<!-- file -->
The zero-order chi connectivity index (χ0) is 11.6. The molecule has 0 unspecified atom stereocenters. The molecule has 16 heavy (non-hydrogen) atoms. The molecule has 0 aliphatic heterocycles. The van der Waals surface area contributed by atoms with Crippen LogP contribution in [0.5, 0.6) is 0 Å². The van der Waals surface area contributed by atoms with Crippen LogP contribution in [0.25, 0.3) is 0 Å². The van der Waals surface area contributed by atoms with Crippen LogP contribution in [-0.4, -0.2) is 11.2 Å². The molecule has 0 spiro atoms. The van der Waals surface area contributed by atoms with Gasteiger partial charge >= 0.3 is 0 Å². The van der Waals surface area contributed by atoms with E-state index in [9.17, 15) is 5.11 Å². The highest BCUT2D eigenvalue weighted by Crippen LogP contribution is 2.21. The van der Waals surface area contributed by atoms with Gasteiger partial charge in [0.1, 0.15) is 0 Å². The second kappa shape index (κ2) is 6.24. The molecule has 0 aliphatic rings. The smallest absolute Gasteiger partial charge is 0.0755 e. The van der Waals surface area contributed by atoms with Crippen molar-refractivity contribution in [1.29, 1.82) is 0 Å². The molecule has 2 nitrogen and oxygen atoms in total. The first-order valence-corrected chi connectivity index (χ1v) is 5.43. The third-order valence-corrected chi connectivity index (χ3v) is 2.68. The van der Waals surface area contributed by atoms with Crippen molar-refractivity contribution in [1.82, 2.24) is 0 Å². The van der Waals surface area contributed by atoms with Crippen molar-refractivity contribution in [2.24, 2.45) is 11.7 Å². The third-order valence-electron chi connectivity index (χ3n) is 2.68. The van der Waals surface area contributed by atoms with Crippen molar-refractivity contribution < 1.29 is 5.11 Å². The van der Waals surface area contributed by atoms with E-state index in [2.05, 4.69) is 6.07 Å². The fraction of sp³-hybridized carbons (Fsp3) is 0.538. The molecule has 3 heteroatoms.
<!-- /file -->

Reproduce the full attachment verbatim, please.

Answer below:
The zero-order chi connectivity index (χ0) is 11.6. The molecule has 0 unspecified atom stereocenters. The molecule has 16 heavy (non-hydrogen) atoms. The molecule has 0 aliphatic heterocycles. The van der Waals surface area contributed by atoms with Crippen LogP contribution in [0.5, 0.6) is 0 Å². The van der Waals surface area contributed by atoms with Crippen LogP contribution in [0.25, 0.3) is 0 Å². The van der Waals surface area contributed by atoms with Crippen LogP contribution in [-0.4, -0.2) is 11.2 Å². The molecule has 0 spiro atoms. The van der Waals surface area contributed by atoms with Gasteiger partial charge >= 0.3 is 0 Å². The van der Waals surface area contributed by atoms with E-state index in [9.17, 15) is 5.11 Å². The highest BCUT2D eigenvalue weighted by Crippen LogP contribution is 2.21. The van der Waals surface area contributed by atoms with Gasteiger partial charge in [0.1, 0.15) is 0 Å². The second kappa shape index (κ2) is 6.24. The molecule has 0 aliphatic rings. The smallest absolute Gasteiger partial charge is 0.0755 e. The van der Waals surface area contributed by atoms with Crippen molar-refractivity contribution in [1.29, 1.82) is 0 Å². The molecule has 2 nitrogen and oxygen atoms in total. The first-order valence-corrected chi connectivity index (χ1v) is 5.43. The third-order valence-corrected chi connectivity index (χ3v) is 2.68. The van der Waals surface area contributed by atoms with Crippen molar-refractivity contribution in [1.82, 2.24) is 0 Å². The van der Waals surface area contributed by atoms with Crippen molar-refractivity contribution in [2.24, 2.45) is 11.7 Å². The third-order valence-electron chi connectivity index (χ3n) is 2.68. The van der Waals surface area contributed by atoms with Crippen molar-refractivity contribution < 1.29 is 5.11 Å². The van der Waals surface area contributed by atoms with E-state index in [2.05, 4.69) is 6.07 Å². The fraction of sp³-hybridized carbons (Fsp3) is 0.538. The molecule has 3 heteroatoms.